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Theory of Computation
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  1. Theory of Computation Theory of Computation Peer Instruction Lecture Slides by Dr. Cynthia Lee, UCSD are licensed under a Creative Commons Attribution-NonCommercial-ShareAlike 3.0 Unported License.Based on a work at www.peerinstruction4cs.org.

  2. Why??? Real-World Applications

  3. Markov Chains Used to Recognize Many Forms of “Semi-Structured Text” • XML file, database file = highly structured text • Each field is clearly labeled according to a strict schematic • Easy to write programs to parse and process these—they are designed for the strict, rigid world of computer programs • Resumes, invitations, contact information = semi-structured text • Have a wide variety of formats • A fixed model like an RE would have a very hard time with these formats • But they still have many elements in common, and prevailing norms for formatting • Need a slightly more flexible model

  4. Markov Chains • Markov Chains are Finite Automata (like DFAs and NFAs) where the transitions are probabilistic • Extensive use in real-world artificial intelligence applications, such as tasks having to do with semi-structured text documents • Ex: In an invitation, a block of text following “What:” is 90% likely to be the title of the event, and after that there is a 50% of seeing “Date:” and a 50% chance of seeing “When:”, both of which are 90% likely to be followed by a date and/or time.

  5. Logicians and mathematicians and computer scientists FamousPEople

  6. If a language isn’t regular, it just might be one of the… Context-Free LanguagesPDA

  7. Understanding Pushdown Automata The edge from q0 to q1 does what? • Lets you go to q1 without reading any input (on epsilon) • Lets you go to q1 on epsilon or ‘$’ • Lets you go to q1 on ‘$’

  8. Understanding Pushdown Automata In addition to what we said in the last question, the edge from q0 to q1 does what else? Pushes one entry onto the stack (epsilon) Pushes one entry onto the stack (‘$’) Pushes two entries onto the stack (epsilon and ‘$’) Pops two entries off the stack (epsilon and ‘$’)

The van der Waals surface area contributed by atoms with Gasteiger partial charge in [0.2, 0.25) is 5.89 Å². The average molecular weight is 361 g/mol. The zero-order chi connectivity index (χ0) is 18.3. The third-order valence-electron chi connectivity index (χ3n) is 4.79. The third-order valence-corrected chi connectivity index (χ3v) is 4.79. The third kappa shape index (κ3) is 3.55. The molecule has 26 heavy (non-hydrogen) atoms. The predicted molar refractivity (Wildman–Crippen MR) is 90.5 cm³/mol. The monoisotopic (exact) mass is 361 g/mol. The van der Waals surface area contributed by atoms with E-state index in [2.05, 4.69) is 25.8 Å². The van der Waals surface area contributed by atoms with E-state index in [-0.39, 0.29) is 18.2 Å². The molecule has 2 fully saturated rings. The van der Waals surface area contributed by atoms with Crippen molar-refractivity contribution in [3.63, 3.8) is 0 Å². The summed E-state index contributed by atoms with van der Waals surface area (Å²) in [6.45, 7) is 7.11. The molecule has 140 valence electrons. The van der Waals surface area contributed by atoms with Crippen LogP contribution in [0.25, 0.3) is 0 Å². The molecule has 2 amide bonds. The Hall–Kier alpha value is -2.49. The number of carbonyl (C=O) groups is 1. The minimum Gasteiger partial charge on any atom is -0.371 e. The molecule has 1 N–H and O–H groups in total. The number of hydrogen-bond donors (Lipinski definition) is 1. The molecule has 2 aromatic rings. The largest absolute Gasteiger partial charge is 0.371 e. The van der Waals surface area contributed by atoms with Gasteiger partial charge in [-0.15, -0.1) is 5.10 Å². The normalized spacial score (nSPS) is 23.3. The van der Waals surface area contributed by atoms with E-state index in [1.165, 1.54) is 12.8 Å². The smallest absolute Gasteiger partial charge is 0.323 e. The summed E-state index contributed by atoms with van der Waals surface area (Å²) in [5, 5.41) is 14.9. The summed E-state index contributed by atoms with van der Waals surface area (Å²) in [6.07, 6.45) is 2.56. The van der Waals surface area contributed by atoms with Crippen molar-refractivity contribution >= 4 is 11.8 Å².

9. Tracing in a Pushdown Automaton b Input “aabb” into this PDA. After “aa” has been read, what is on the stack? top of stack bottom of stack 

  10. Language of a Pushdown Automaton b Which is the bestdescription of the language of the given PDA? • { w | number of b’s in w >= number of a’s in w} • {w | w = anbn+1for some n>=0} • { w | w = anbn+2 for some n>=0} • { w | w = anb2nfor some n>=0} • {w | w = 0anb2n0 for some n>=0}

  11. Tracing in a Pushdown Automaton e • Which string is NOT accepted by this PDA? • aabb • abbbc • abbccc • aabcc • None or more than one of the above

  12. Tracing in a Pushdown Automaton c • Which choice depicts a stack state that occurs at some point during the successful* processing of the string “aaabbbc” on the given PDA? top of stack bottom of stack  • None of the above * Ignore all nondeterministic paths that end in rejecting/getting stuck.

  13. Why did we push ‘#’ onto the stack? e • We didn’t have to, because we already “counted” the a’s by pushing them on the stack • It’s something we do because of convention, but it isn’t necessary to correctness • We did it to make sure that we didn’t cause a crash/error by trying to pop something off an empty stack • It is necessary to correctness • None or more than one of the above

  14. CFLs! The Class of Context-Free Languages

  15. Which Venn diagram best represents the classes of languages we have studied? (a) (b) CFLs CFLs RLs RLs (c) (d) (e) None of the above Note: CFLs = Context-Free Languages, RLs = Regular Languages CFLs = RLs RLs CFLs

  16. What methods can we use to prove/disprove each of these? (a) (b) CFLs CFLs RLs RLs (c) (d) Note: CFLs = Context-Free Languages, RLs = Regular Languages CFLs = RLs RLs CFLs

  17. Famous People: Noam Chomsky • In this class, you know him as the namesake of “Chomsky Normal Form” • A linguist who has taught at MIT for 55 years • Famous for: Developed theories of conetxt-free grammars for analysis of human language • A mathematical model of language • Discoveries crossed over into Computer Science • Perhaps now equally well known for his outspoken criticism of US foreign policy and his radical political views • Anarchist • Vehement war critic, war on drugs critic • Co-wrote Manufacturing Consent, argues that the media in our society is harming democracy and promoting corporations and consumerism